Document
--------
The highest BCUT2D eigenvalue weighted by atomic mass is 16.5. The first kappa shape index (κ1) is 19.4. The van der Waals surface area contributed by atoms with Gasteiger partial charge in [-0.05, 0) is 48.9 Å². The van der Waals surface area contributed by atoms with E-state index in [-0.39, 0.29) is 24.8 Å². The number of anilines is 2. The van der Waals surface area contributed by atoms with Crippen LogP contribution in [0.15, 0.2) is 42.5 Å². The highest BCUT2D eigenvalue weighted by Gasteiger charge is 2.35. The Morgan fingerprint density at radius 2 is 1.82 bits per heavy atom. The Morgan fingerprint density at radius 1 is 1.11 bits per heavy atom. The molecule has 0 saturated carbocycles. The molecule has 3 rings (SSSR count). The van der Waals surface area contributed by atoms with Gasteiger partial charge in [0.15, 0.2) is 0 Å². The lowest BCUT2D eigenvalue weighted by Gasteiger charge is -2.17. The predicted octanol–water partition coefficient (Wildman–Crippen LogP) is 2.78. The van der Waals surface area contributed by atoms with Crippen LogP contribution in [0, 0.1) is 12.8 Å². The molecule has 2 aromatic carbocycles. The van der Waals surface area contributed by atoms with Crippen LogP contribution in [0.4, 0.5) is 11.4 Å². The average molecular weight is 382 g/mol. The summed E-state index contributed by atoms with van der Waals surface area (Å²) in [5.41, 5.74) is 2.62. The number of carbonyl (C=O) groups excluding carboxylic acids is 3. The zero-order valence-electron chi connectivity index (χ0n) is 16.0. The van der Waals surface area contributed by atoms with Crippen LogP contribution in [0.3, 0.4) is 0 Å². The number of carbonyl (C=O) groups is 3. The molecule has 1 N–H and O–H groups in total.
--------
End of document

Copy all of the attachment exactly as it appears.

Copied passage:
The highest BCUT2D eigenvalue weighted by atomic mass is 16.5. The first kappa shape index (κ1) is 19.4. The van der Waals surface area contributed by atoms with Gasteiger partial charge in [-0.05, 0) is 48.9 Å². The van der Waals surface area contributed by atoms with E-state index in [-0.39, 0.29) is 24.8 Å². The number of anilines is 2. The van der Waals surface area contributed by atoms with Crippen LogP contribution in [0.15, 0.2) is 42.5 Å². The highest BCUT2D eigenvalue weighted by Gasteiger charge is 2.35. The Morgan fingerprint density at radius 2 is 1.82 bits per heavy atom. The Morgan fingerprint density at radius 1 is 1.11 bits per heavy atom. The molecule has 0 saturated carbocycles. The molecule has 3 rings (SSSR count). The van der Waals surface area contributed by atoms with Gasteiger partial charge in [0.15, 0.2) is 0 Å². The lowest BCUT2D eigenvalue weighted by Gasteiger charge is -2.17. The predicted octanol–water partition coefficient (Wildman–Crippen LogP) is 2.78. The van der Waals surface area contributed by atoms with Crippen LogP contribution in [0, 0.1) is 12.8 Å². The molecule has 2 aromatic carbocycles. The van der Waals surface area contributed by atoms with Crippen LogP contribution in [0.4, 0.5) is 11.4 Å². The average molecular weight is 382 g/mol. The summed E-state index contributed by atoms with van der Waals surface area (Å²) in [5.41, 5.74) is 2.62. The number of carbonyl (C=O) groups excluding carboxylic acids is 3. The zero-order valence-electron chi connectivity index (χ0n) is 16.0. The van der Waals surface area contributed by atoms with Crippen LogP contribution in [0.3, 0.4) is 0 Å². The number of carbonyl (C=O) groups is 3. The molecule has 1 N–H and O–H groups in total.